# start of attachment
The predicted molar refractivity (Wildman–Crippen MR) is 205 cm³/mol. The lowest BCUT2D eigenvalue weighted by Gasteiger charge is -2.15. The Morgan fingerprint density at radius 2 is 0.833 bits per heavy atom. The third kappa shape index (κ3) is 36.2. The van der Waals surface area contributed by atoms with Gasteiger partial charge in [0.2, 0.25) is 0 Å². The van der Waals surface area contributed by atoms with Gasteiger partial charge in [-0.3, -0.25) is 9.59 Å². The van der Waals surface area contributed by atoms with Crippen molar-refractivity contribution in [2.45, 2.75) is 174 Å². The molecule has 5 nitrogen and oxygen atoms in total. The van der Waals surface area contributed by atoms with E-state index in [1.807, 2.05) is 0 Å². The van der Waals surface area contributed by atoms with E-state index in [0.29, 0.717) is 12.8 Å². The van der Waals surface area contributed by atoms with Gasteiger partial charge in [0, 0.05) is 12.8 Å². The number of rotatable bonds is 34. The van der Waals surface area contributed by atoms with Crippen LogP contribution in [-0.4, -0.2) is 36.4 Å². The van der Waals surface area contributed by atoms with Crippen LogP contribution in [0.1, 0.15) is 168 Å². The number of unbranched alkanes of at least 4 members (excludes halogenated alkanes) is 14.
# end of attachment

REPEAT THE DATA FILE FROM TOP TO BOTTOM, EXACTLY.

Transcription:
The predicted molar refractivity (Wildman–Crippen MR) is 205 cm³/mol. The lowest BCUT2D eigenvalue weighted by Gasteiger charge is -2.15. The Morgan fingerprint density at radius 2 is 0.833 bits per heavy atom. The third kappa shape index (κ3) is 36.2. The van der Waals surface area contributed by atoms with Gasteiger partial charge in [0.2, 0.25) is 0 Å². The van der Waals surface area contributed by atoms with Gasteiger partial charge in [-0.3, -0.25) is 9.59 Å². The van der Waals surface area contributed by atoms with Crippen molar-refractivity contribution in [2.45, 2.75) is 174 Å². The molecule has 5 nitrogen and oxygen atoms in total. The van der Waals surface area contributed by atoms with E-state index in [1.807, 2.05) is 0 Å². The van der Waals surface area contributed by atoms with E-state index in [0.29, 0.717) is 12.8 Å². The van der Waals surface area contributed by atoms with Gasteiger partial charge in [0, 0.05) is 12.8 Å². The number of rotatable bonds is 34. The van der Waals surface area contributed by atoms with Crippen LogP contribution in [-0.4, -0.2) is 36.4 Å². The van der Waals surface area contributed by atoms with Crippen LogP contribution in [0.1, 0.15) is 168 Å². The number of unbranched alkanes of at least 4 members (excludes halogenated alkanes) is 14.